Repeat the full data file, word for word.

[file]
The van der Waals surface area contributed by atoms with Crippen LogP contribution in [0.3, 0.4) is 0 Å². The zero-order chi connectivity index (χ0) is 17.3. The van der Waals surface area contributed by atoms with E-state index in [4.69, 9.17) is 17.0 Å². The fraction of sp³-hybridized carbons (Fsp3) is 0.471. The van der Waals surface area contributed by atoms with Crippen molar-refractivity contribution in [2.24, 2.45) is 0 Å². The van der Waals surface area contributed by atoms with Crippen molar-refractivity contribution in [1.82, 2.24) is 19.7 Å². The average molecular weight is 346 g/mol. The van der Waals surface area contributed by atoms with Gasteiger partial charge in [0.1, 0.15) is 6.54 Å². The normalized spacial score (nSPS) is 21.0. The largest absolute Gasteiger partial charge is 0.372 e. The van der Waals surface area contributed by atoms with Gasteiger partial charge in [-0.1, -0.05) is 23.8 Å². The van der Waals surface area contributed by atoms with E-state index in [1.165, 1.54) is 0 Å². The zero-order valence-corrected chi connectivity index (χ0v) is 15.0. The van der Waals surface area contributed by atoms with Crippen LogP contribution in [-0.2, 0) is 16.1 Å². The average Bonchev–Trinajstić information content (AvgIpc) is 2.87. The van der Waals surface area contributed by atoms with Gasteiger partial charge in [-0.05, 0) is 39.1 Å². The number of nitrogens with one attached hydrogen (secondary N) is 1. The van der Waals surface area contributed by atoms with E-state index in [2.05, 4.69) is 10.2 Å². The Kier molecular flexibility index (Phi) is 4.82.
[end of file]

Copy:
The van der Waals surface area contributed by atoms with Crippen LogP contribution in [0.3, 0.4) is 0 Å². The zero-order chi connectivity index (χ0) is 17.3. The van der Waals surface area contributed by atoms with E-state index in [4.69, 9.17) is 17.0 Å². The fraction of sp³-hybridized carbons (Fsp3) is 0.471. The van der Waals surface area contributed by atoms with Crippen molar-refractivity contribution in [2.24, 2.45) is 0 Å². The van der Waals surface area contributed by atoms with Crippen molar-refractivity contribution in [1.82, 2.24) is 19.7 Å². The average molecular weight is 346 g/mol. The van der Waals surface area contributed by atoms with Gasteiger partial charge in [0.1, 0.15) is 6.54 Å². The normalized spacial score (nSPS) is 21.0. The largest absolute Gasteiger partial charge is 0.372 e. The van der Waals surface area contributed by atoms with Gasteiger partial charge in [-0.1, -0.05) is 23.8 Å². The van der Waals surface area contributed by atoms with E-state index in [1.165, 1.54) is 0 Å². The zero-order valence-corrected chi connectivity index (χ0v) is 15.0. The van der Waals surface area contributed by atoms with Crippen LogP contribution in [-0.2, 0) is 16.1 Å². The average Bonchev–Trinajstić information content (AvgIpc) is 2.87. The van der Waals surface area contributed by atoms with Gasteiger partial charge in [-0.05, 0) is 39.1 Å². The number of nitrogens with one attached hydrogen (secondary N) is 1. The van der Waals surface area contributed by atoms with E-state index in [2.05, 4.69) is 10.2 Å². The Kier molecular flexibility index (Phi) is 4.82.